- Advance requests for MAID are not available at this time. This is an agreement that given a specific future health state, a person could receive MAID without final consent.
- Another misconception is that there are no more eligibility requirements for MAID and that it is a simple process that anyone can get at any time. In fact, there are still rigorous guidelines and safeguards in place.
How has access to MAID changed since the new legislation?
- Virtual witnessing has made access easier, especially during COVID and for Canadians who live rurally.
- Clinician capacity is high due to more demand and more complex cases.
- Track 2 – patients whose death is not reasonably foreseeable – is new territory for clinicians. Clinicians’ comfort level with this new track of patients requires time and getting used to.
- The 90-day assessment for track 2 patients is difficult and stressful for patients who are suffering. According to Health Canada, this 90-day period is triggered by the assessor and could start when they first meet with the patient, when they first start reviewing the patient’s medical history, or when they begin reflecting on the case.
- There are issues with compensating nurse practitioners (NP) for MAID provisions in provinces where they are legal providers. For this reason, NPs could be reluctant to offer this service and therefore there is a gap in service available.
What is the waiver of final consent and how does it work?
The waiver of final consent allows someone who has already been assessed and approved for MAID to receive it on their chosen date even if they don’t have the capacity to consent at the time of the MAID procedure. This would be based on a signed and dated agreement with their MAID provider and the patient must be in Track 1 whereby their death is reasonably foreseeable. The waiver can only be used by the MAID provider who signed it and it refers to the date selected (or before*) for the MAID provision, not a state of health.
*From the bill: “In the written arrangement, they consented to the administration by the medical practitioner or nurse practitioner of a substance to cause their death on or before the day specified in the arrangement if they lost their capacity to consent to receive medical assistance in dying prior to that day.”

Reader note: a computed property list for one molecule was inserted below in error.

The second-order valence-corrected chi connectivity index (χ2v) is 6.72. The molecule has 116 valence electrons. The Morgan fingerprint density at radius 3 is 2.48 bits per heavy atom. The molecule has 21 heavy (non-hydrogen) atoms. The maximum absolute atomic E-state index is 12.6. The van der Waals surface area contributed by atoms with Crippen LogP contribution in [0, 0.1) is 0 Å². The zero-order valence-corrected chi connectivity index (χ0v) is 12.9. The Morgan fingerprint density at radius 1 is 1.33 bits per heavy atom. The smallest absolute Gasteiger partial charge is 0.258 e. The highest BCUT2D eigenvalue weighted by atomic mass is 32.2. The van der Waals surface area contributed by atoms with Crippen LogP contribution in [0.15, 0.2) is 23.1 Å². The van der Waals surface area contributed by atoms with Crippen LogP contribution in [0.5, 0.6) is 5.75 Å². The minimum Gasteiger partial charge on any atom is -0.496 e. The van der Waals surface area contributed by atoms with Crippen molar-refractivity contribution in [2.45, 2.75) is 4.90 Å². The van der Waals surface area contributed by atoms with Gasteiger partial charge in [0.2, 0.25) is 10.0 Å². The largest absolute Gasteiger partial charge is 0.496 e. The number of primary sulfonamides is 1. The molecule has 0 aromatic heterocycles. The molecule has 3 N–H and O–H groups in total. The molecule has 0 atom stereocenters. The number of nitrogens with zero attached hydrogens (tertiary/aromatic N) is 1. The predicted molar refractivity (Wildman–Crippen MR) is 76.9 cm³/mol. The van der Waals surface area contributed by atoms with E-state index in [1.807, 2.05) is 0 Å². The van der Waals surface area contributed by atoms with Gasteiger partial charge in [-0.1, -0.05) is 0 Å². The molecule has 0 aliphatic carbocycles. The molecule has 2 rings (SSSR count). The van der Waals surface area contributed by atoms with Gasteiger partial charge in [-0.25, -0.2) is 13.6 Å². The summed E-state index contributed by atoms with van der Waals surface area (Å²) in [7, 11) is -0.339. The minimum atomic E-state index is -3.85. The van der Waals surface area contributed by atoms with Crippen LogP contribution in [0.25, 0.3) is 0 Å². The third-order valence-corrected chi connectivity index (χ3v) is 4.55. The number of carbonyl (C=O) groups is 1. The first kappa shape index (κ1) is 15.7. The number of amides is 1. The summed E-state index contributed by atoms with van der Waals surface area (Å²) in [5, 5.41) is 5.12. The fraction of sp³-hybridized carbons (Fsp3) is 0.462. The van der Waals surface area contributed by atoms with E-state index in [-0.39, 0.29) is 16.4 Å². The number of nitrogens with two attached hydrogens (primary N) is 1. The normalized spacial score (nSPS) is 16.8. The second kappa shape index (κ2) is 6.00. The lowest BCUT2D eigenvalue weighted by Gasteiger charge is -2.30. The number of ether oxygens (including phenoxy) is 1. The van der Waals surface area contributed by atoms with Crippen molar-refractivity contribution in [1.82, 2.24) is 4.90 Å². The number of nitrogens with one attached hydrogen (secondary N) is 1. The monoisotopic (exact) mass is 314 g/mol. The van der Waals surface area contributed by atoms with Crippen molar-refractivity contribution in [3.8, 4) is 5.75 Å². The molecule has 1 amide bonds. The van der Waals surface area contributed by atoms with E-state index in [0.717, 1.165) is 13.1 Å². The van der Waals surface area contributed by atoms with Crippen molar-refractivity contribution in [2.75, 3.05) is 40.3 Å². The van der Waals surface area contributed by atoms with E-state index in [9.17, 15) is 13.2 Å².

In Dr. Sheikh’s practice, most waivers of final consent are set 1-2 weeks in advance unless someone is waiting for a specific event.
The waiver of final consent is only available for patients in Track 1 because there is more chance of these patients losing capacity.
If you are going through the MAID process and have questions about waivers of final consent, please consult with your MAID provider or contact DWDC at email@example.com
What is the purpose of the 90-day waiting period for Track 2 patients?
It is an information-gathering period as some of these cases are more complex than someone whose death is predictably soon.
The physician is required to thoroughly review the case, consult with experts in the primary diagnosis, and gives time to determine if all the appropriate treatments have been considered.
The patient needs to be offered all available treatments, but they do not have to accept or follow through on them. A patient’s right is to be aware of all their options and to give informed consent on treatment.
What’s next? The Parliamentary Review
Bill C-14, which passed in 2015, referenced a 5-year review of Canada’s medical assistance in dying law. After the passage of Bill C-7 in March 2021, a joint committee of both Houses of Parliament was struck to perform this review.
In June 2021, the committee held two meetings before being paused due to the election. The committee has been assigned to review advance requests, MAID for mature minors and those whose primary condition is a mental illness, the state of palliative care and the protection of people with disabilities.
After the election, Dying With Dignity Canada will be strongly advocating to start the parliamentary review again as soon as possible. The timelines are short and there is a great deal of work to be done.
You can advocate to reconstitute the Special Joint Committee and complete the parliamentary review here.
So welcome, good afternoon. Before we begin, I want to acknowledge that while we are meeting virtually, the land that Dying With Dignity Canada is on is the traditional territory of many nations, including the Mississaugas of the Credit, the Anishinaabe, the Chippewa, the Haudenosaunee and the Wendat people. It is now home to many diverse First Nations, Indigenous, Inuit and Métis people. We also acknowledge that Toronto is covered by Treaty 13 with the Mississaugas of the Credit. We invite and encourage you to do your own research regarding the various treaties, in particular the land upon which you are meeting with us here today. We want to continue to bring attention to all of the unmarked graves that have been discovered across the country in the past month. We recognize the continued historical and institutional violence that First Nations, Indigenous, Inuit and Métis peoples continue to experience. We encourage folks to do their own research on the horrendous history of Canada’s residential school system as we recognize the ongoing loss and grief experienced within Indigenous communities.